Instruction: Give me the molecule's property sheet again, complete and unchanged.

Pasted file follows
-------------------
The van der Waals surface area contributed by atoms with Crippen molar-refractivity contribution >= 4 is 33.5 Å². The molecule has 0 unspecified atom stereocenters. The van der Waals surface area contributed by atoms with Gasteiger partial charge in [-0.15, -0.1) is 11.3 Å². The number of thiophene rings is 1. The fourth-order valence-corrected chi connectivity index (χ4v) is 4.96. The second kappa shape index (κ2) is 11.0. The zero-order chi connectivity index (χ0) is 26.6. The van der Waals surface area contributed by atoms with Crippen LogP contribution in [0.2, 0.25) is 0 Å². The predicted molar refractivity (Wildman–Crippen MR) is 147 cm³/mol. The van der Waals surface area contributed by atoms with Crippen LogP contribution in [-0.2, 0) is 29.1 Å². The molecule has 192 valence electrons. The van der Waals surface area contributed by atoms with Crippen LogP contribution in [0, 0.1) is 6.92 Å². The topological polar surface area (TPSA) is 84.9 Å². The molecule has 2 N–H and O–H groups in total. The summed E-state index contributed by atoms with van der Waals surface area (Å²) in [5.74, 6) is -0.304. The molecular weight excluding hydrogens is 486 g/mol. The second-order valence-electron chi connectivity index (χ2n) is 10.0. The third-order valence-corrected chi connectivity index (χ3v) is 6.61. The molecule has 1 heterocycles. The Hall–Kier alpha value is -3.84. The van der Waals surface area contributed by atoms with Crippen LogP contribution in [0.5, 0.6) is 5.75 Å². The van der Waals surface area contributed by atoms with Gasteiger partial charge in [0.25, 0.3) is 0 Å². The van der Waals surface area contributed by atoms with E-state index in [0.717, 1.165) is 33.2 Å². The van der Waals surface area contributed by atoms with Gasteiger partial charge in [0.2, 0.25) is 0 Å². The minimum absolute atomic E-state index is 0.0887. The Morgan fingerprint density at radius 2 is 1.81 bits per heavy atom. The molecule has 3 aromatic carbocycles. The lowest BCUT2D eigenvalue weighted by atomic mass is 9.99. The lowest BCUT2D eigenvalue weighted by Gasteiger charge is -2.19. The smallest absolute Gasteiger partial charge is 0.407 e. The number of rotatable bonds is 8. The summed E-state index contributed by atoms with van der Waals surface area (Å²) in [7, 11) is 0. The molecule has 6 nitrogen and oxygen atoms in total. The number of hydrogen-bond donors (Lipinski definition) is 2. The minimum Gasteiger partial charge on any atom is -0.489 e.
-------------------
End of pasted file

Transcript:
The van der Waals surface area contributed by atoms with Crippen molar-refractivity contribution >= 4 is 33.5 Å². The molecule has 0 unspecified atom stereocenters. The van der Waals surface area contributed by atoms with Gasteiger partial charge in [-0.15, -0.1) is 11.3 Å². The number of thiophene rings is 1. The fourth-order valence-corrected chi connectivity index (χ4v) is 4.96. The second kappa shape index (κ2) is 11.0. The zero-order chi connectivity index (χ0) is 26.6. The van der Waals surface area contributed by atoms with Crippen LogP contribution in [0.2, 0.25) is 0 Å². The predicted molar refractivity (Wildman–Crippen MR) is 147 cm³/mol. The van der Waals surface area contributed by atoms with Crippen LogP contribution in [-0.2, 0) is 29.1 Å². The molecule has 192 valence electrons. The van der Waals surface area contributed by atoms with Crippen LogP contribution in [0, 0.1) is 6.92 Å². The topological polar surface area (TPSA) is 84.9 Å². The molecule has 2 N–H and O–H groups in total. The summed E-state index contributed by atoms with van der Waals surface area (Å²) in [5.74, 6) is -0.304. The molecular weight excluding hydrogens is 486 g/mol. The second-order valence-electron chi connectivity index (χ2n) is 10.0. The third-order valence-corrected chi connectivity index (χ3v) is 6.61. The molecule has 1 heterocycles. The Hall–Kier alpha value is -3.84. The van der Waals surface area contributed by atoms with Crippen LogP contribution in [0.5, 0.6) is 5.75 Å². The van der Waals surface area contributed by atoms with Gasteiger partial charge in [0.25, 0.3) is 0 Å². The van der Waals surface area contributed by atoms with E-state index in [0.717, 1.165) is 33.2 Å². The van der Waals surface area contributed by atoms with Gasteiger partial charge in [0.2, 0.25) is 0 Å². The minimum absolute atomic E-state index is 0.0887. The Morgan fingerprint density at radius 2 is 1.81 bits per heavy atom. The molecule has 3 aromatic carbocycles. The lowest BCUT2D eigenvalue weighted by atomic mass is 9.99. The lowest BCUT2D eigenvalue weighted by Gasteiger charge is -2.19. The smallest absolute Gasteiger partial charge is 0.407 e. The number of rotatable bonds is 8. The summed E-state index contributed by atoms with van der Waals surface area (Å²) in [7, 11) is 0. The molecule has 6 nitrogen and oxygen atoms in total. The number of hydrogen-bond donors (Lipinski definition) is 2. The minimum Gasteiger partial charge on any atom is -0.489 e.